• The Clarke and Diamond middle school fitness centers offer a two month, two day per week intramural fitness program (January/February) to all students up to four days per week.
  • Physical activity is also promoted through a variety of after school athletics programs at the secondary level under the direction of the LPS Athletic Department. The PE staff also offers intramural programs at various times.
At the elementary level the following requirements will be implemented:
  1. All elementary schools will adhere to standardized decision making for outdoor recess based on weather conditions; when the temperature declines to 18 degrees F factoring in wind chill, outdoor recess will be cancelled.
  2. Playground safety at each location will factor in the Principal's decision regarding indoor or outdoor recess.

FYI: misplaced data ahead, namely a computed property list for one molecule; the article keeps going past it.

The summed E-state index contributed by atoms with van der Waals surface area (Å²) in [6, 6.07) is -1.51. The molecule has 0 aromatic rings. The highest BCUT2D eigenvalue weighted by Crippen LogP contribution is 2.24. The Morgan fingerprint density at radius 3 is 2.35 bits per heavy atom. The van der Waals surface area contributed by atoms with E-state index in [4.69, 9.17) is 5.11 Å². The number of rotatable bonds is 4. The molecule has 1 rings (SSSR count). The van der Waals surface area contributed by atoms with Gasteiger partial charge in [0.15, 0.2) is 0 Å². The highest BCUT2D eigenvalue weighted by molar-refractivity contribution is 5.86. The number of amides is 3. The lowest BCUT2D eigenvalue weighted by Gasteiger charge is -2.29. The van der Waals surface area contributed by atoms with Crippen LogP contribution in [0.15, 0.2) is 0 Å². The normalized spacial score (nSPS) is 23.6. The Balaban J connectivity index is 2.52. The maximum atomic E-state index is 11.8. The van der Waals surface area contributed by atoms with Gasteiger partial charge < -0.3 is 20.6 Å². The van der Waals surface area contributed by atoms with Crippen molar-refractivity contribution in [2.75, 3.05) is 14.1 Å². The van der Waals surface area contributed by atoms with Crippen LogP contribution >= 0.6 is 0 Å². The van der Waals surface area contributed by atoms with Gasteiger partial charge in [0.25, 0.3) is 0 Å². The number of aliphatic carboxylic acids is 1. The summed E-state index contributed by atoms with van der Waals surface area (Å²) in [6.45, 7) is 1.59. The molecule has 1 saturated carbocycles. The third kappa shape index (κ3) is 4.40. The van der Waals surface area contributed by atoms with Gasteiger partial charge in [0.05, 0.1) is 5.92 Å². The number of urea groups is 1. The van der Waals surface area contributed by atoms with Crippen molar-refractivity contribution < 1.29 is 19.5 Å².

3. It is the parent/guardian's responsibility to ensure their children come to school dressed appropriately for the weather, so that all may participate in the benefits of outdoor play activity and socialization. Parents will be called to bring in appropriate attire or supply replacement clothing when necessary. The school is not responsible for providing clothing to children.
  4. Families will be notified that their children should wear appropriate footwear that will allow safe participation in recess activities and physical education. Sneakers are required for physical education classes.
  5. If a child is well enough to come to school, they are well enough to participate in outdoor recess. Accommodations regarding a child's physical safety on the playground due to a chronic or short term disability will be addressed in a 504 Plan, and such accommodations will be made.
  6. Two recess breaks a day will be provided. Withholding recess or physical education class will not be used as a form of punishment or discipline.
  7. Physical activity opportunities during indoor recess will be promoted.